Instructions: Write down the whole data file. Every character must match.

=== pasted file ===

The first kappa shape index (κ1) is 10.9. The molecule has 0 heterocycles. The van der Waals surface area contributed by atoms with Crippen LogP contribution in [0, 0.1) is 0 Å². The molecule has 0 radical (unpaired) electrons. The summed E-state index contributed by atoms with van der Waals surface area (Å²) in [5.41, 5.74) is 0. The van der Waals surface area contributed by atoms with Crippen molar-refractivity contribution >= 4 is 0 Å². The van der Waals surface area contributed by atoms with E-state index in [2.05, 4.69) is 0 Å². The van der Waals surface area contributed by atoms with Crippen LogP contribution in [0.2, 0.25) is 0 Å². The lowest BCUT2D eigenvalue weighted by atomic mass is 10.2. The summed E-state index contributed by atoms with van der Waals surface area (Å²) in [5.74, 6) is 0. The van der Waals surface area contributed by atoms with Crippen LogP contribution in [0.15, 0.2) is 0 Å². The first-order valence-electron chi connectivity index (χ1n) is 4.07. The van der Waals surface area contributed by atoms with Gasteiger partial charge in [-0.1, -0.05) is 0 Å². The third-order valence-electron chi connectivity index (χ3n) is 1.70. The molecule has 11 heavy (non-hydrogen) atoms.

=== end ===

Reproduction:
The first kappa shape index (κ1) is 10.9. The molecule has 0 heterocycles. The van der Waals surface area contributed by atoms with Crippen LogP contribution in [0, 0.1) is 0 Å². The molecule has 0 radical (unpaired) electrons. The summed E-state index contributed by atoms with van der Waals surface area (Å²) in [5.41, 5.74) is 0. The van der Waals surface area contributed by atoms with Crippen molar-refractivity contribution >= 4 is 0 Å². The van der Waals surface area contributed by atoms with E-state index in [2.05, 4.69) is 0 Å². The van der Waals surface area contributed by atoms with Crippen LogP contribution in [0.2, 0.25) is 0 Å². The lowest BCUT2D eigenvalue weighted by atomic mass is 10.2. The summed E-state index contributed by atoms with van der Waals surface area (Å²) in [5.74, 6) is 0. The van der Waals surface area contributed by atoms with Crippen LogP contribution in [0.15, 0.2) is 0 Å². The first-order valence-electron chi connectivity index (χ1n) is 4.07. The van der Waals surface area contributed by atoms with Gasteiger partial charge in [-0.1, -0.05) is 0 Å². The third-order valence-electron chi connectivity index (χ3n) is 1.70. The molecule has 11 heavy (non-hydrogen) atoms.